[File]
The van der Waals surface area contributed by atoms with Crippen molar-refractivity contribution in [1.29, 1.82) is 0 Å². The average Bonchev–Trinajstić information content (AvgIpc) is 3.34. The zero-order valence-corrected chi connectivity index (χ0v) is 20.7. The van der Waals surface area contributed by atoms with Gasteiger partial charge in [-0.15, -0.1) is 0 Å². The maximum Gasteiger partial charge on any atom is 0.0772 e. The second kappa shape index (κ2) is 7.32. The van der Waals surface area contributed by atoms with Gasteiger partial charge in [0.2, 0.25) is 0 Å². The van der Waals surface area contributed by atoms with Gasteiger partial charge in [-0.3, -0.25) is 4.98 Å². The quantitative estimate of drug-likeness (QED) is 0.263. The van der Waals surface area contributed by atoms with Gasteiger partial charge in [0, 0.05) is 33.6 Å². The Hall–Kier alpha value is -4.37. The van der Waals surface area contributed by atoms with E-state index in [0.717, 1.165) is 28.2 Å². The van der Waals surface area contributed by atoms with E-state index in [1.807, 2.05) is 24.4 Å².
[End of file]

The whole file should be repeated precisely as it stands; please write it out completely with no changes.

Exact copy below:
The van der Waals surface area contributed by atoms with Crippen molar-refractivity contribution in [1.29, 1.82) is 0 Å². The average Bonchev–Trinajstić information content (AvgIpc) is 3.34. The zero-order valence-corrected chi connectivity index (χ0v) is 20.7. The van der Waals surface area contributed by atoms with Gasteiger partial charge in [-0.15, -0.1) is 0 Å². The maximum Gasteiger partial charge on any atom is 0.0772 e. The second kappa shape index (κ2) is 7.32. The van der Waals surface area contributed by atoms with Gasteiger partial charge in [0.2, 0.25) is 0 Å². The van der Waals surface area contributed by atoms with Gasteiger partial charge in [-0.3, -0.25) is 4.98 Å². The quantitative estimate of drug-likeness (QED) is 0.263. The van der Waals surface area contributed by atoms with Gasteiger partial charge in [0, 0.05) is 33.6 Å². The Hall–Kier alpha value is -4.37. The van der Waals surface area contributed by atoms with E-state index in [0.717, 1.165) is 28.2 Å². The van der Waals surface area contributed by atoms with E-state index in [1.807, 2.05) is 24.4 Å².